No sugar added jams and jellies have steadily gained a greater and greater market share over the years. Those who are calorie conscience and the increase rate of diabetes are contributing factors. The goal of this blog is a general overview of the make up of no sugar added fruit spreads and the functional issues surrounding them.
Traditionally jams and jellies required being made with sugar for several reasons. First, In order to activate commercial pectin or the natural pectin in the fruit, a high sugar content is needed. Having a high sugar content also gives the product a long shelf life once opened. Hence, as the sugar content goes down so does the length of shelf life once opened. Sugar made the jams and jellies taste good too. As the need for lower sugar products grew the manufacturers of pectin developed pectin’s that did not need sugar present to activate the gel. Low Methoxyl pectin’s were born. These pectin’s are ionic reactive and will gel water. The ionic agent generally used is calcium in the form of calcium citrate or calcium phosphate.
Now that sugar was no longer needed the issue of preservation was addressed. Biologically speaking we are gelling pure fruit. How long will fresh strawberries last in your refrigerator before growing mold? Sometimes a matter of hours to a couple of days. To slow this biological process down the introductions of preservatives was needed. Most commonly used are potassium sorbate (mold inhibitor) and sodium benzoate (bacteria inhibitor).
For those of us that do not want to consume preservatives, you will have no choice but to use the fruit spread quickly. Just like fresh fruit, a couple days is all you will have.
The next issue is taste. As stated before, sugar makes it taste good. A pure no sugar added fruit spread will taste very bland. There are several options. Lets start with concentrated sweetners. Due to problems with high temperatures, aspartame or sweet n low cannot be used. The two most popular right now are sucralose and stevia. Stevia is a natural sweetner and will be preferred by people not wanting to consume an artificial sweenter. The down side to stevia is taste. Stevia has a bitter after taste. There are manufactures that mix stevia with an alcohol sugar to help offset the bitter taste. From a taste perspective sucralose is the closed to a sugar like taste, The down side is that it is an artificial product. People with a sensitive stomach might have a problem with this product. Juice concentrates in small quantities can be used to off set the bland taste enough while not driving the sugar content to high. Agave and alcohol sugars are options as well.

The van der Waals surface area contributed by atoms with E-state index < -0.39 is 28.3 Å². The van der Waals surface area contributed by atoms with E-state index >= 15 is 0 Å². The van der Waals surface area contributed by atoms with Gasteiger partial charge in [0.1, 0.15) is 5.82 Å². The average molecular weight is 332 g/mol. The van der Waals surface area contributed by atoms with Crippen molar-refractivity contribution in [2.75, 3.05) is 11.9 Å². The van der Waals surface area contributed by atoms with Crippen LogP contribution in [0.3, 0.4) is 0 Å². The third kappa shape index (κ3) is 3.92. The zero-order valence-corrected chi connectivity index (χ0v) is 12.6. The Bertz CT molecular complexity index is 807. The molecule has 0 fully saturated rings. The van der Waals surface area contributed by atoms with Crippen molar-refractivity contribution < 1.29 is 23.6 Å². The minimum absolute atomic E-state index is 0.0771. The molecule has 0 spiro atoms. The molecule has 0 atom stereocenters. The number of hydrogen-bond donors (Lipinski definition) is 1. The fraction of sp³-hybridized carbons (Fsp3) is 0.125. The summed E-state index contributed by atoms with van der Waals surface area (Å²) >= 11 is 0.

If you noticed I have been bouncing back and forth with the term “fruit spread” and “jams and jellies”. From a legal stand point a fruit produce can only be called a jam, jelly or preserve if the final sugar content is in the mid 60% range. Products below that should be called fruit spreads.
Jam makes the world a better place!